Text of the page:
Did you grapple with how to introduce your story within a story. Your first excerpt occurs on page 27, but you don’t explain who wrote this manuscript until more than 100 pages later. And then several pages later, there’s another twist. It’s very clever. How easy was it to figure out how to interweave this internal story?

Yes, grapple would be a polite word for it! Ha. I had to make sure that the snippets of the novel were revealing but not confusing. I wrote the ten manuscript pieces as its own document so I could make sure they flowed together and implied a full 350-page narrative. And then I tried to make sure that the mystery manuscript came at regular intervals (around every 30 pages) and was in sync with what was happening in the main narrative, i.e. not giving anything away or over-shadowing it.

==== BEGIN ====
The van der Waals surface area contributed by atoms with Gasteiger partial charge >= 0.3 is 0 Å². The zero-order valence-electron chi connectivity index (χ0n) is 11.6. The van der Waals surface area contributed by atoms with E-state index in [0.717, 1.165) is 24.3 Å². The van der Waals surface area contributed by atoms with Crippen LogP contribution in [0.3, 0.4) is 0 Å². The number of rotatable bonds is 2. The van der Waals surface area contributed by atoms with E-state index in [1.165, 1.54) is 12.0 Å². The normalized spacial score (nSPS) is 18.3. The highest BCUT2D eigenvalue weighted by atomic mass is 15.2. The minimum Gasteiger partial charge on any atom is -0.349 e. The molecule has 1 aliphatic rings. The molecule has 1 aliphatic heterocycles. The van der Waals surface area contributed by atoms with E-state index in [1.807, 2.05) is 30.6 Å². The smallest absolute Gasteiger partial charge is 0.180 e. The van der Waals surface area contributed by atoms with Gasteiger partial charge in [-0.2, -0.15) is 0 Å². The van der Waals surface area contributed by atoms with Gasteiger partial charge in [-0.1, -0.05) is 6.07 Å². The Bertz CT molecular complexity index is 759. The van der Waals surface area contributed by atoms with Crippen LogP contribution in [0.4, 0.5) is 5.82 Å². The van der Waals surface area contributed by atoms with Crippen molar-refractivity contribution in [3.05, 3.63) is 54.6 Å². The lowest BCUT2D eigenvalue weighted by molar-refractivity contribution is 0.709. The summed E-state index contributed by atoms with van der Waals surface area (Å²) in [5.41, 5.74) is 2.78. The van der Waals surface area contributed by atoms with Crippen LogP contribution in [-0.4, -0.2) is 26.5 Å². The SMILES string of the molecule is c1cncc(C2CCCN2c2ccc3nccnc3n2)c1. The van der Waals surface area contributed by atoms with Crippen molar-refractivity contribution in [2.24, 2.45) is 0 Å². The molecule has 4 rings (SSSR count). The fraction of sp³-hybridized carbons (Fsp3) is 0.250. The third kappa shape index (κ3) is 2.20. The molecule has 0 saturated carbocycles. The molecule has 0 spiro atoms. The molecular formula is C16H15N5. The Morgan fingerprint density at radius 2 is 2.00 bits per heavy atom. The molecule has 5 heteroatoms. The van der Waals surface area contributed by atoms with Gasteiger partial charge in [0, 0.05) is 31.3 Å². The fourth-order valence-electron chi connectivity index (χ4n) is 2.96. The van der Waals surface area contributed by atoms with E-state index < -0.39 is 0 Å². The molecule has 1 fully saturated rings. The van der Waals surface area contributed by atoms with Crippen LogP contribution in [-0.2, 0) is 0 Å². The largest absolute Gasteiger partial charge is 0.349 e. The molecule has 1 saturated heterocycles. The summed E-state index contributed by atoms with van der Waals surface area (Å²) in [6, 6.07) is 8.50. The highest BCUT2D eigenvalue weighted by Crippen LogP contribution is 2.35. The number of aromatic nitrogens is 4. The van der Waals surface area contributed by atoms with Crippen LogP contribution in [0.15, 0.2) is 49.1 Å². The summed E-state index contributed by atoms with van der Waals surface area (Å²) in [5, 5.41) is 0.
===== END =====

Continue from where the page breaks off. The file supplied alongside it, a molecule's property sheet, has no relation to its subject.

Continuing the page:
You say that ‘the family language is the written word.” Claire’s motivation to write was different than her daughter and husband’s. Claire didn’t seek fame. How would you describe her writing goals? 

I think Claire had the most genuine creative impulse out of the three of them. She was really trying to write as an outlet to express herself and to explore a side of herself she felt compelled to keep hidden. I think Claire realized she had talent and there was a part of her that wanted it to be known.  But that part of her was in conflict with her desire to protect Isabelle (at least until very late in the story)

Miss Muffin, the cat – I wasn’t sure if her role was comic relief or something more symbolic connecting Isabelle to her late mother. Can you offer some insight? 

I think a bit of both. For Claire I think the cat represented something she wanted to control. She perhaps felt that she could not control Ward and nor could she control the troubles Isabelle was having with her book. But she could do something about the cat defiling her flowers. And then for Isabelle, during her grief, capturing the cat feels like taking up the mantle from her mother, doing something that would please her.  And then ultimately the cat becomes her companion.